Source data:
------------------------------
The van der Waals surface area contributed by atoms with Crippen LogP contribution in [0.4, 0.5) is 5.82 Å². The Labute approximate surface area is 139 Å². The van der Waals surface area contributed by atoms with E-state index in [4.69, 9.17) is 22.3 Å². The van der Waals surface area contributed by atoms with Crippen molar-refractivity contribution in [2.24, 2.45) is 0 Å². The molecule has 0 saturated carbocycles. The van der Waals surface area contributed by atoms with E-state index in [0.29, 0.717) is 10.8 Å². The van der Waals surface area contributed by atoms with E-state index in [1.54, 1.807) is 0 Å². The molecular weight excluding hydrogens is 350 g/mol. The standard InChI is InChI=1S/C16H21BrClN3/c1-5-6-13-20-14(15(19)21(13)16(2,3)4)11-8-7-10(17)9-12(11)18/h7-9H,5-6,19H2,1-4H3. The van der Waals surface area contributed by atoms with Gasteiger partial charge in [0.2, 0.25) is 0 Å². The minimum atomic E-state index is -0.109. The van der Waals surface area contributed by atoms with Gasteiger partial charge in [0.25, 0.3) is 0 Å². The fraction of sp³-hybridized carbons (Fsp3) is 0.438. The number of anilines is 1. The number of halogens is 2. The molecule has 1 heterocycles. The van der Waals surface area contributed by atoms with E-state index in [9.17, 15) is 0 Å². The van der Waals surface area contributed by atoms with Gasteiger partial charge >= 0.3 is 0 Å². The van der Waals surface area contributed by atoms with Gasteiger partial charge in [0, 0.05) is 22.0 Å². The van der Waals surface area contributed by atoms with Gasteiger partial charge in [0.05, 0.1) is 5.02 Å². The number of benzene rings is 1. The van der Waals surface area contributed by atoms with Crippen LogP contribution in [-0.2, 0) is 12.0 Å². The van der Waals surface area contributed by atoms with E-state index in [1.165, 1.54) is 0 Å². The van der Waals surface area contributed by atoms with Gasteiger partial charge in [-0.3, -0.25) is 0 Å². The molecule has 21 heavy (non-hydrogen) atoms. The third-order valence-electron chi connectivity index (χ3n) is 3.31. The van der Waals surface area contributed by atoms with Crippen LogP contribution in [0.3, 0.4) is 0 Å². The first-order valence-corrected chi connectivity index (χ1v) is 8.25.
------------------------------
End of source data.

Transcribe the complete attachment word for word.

The van der Waals surface area contributed by atoms with Crippen LogP contribution in [0.4, 0.5) is 5.82 Å². The Labute approximate surface area is 139 Å². The van der Waals surface area contributed by atoms with E-state index in [4.69, 9.17) is 22.3 Å². The van der Waals surface area contributed by atoms with Crippen molar-refractivity contribution in [2.24, 2.45) is 0 Å². The molecule has 0 saturated carbocycles. The van der Waals surface area contributed by atoms with E-state index in [0.29, 0.717) is 10.8 Å². The van der Waals surface area contributed by atoms with E-state index in [1.54, 1.807) is 0 Å². The molecular weight excluding hydrogens is 350 g/mol. The standard InChI is InChI=1S/C16H21BrClN3/c1-5-6-13-20-14(15(19)21(13)16(2,3)4)11-8-7-10(17)9-12(11)18/h7-9H,5-6,19H2,1-4H3. The van der Waals surface area contributed by atoms with Gasteiger partial charge in [0.2, 0.25) is 0 Å². The minimum atomic E-state index is -0.109. The van der Waals surface area contributed by atoms with Gasteiger partial charge in [0.25, 0.3) is 0 Å². The fraction of sp³-hybridized carbons (Fsp3) is 0.438. The number of anilines is 1. The number of halogens is 2. The molecule has 1 heterocycles. The van der Waals surface area contributed by atoms with E-state index in [9.17, 15) is 0 Å². The van der Waals surface area contributed by atoms with Gasteiger partial charge >= 0.3 is 0 Å². The van der Waals surface area contributed by atoms with Gasteiger partial charge in [0, 0.05) is 22.0 Å². The van der Waals surface area contributed by atoms with Gasteiger partial charge in [0.05, 0.1) is 5.02 Å². The number of benzene rings is 1. The van der Waals surface area contributed by atoms with Crippen LogP contribution in [-0.2, 0) is 12.0 Å². The van der Waals surface area contributed by atoms with E-state index in [1.165, 1.54) is 0 Å². The van der Waals surface area contributed by atoms with Gasteiger partial charge in [-0.3, -0.25) is 0 Å². The molecule has 21 heavy (non-hydrogen) atoms. The third-order valence-electron chi connectivity index (χ3n) is 3.31. The van der Waals surface area contributed by atoms with Crippen LogP contribution in [0.3, 0.4) is 0 Å². The first-order valence-corrected chi connectivity index (χ1v) is 8.25.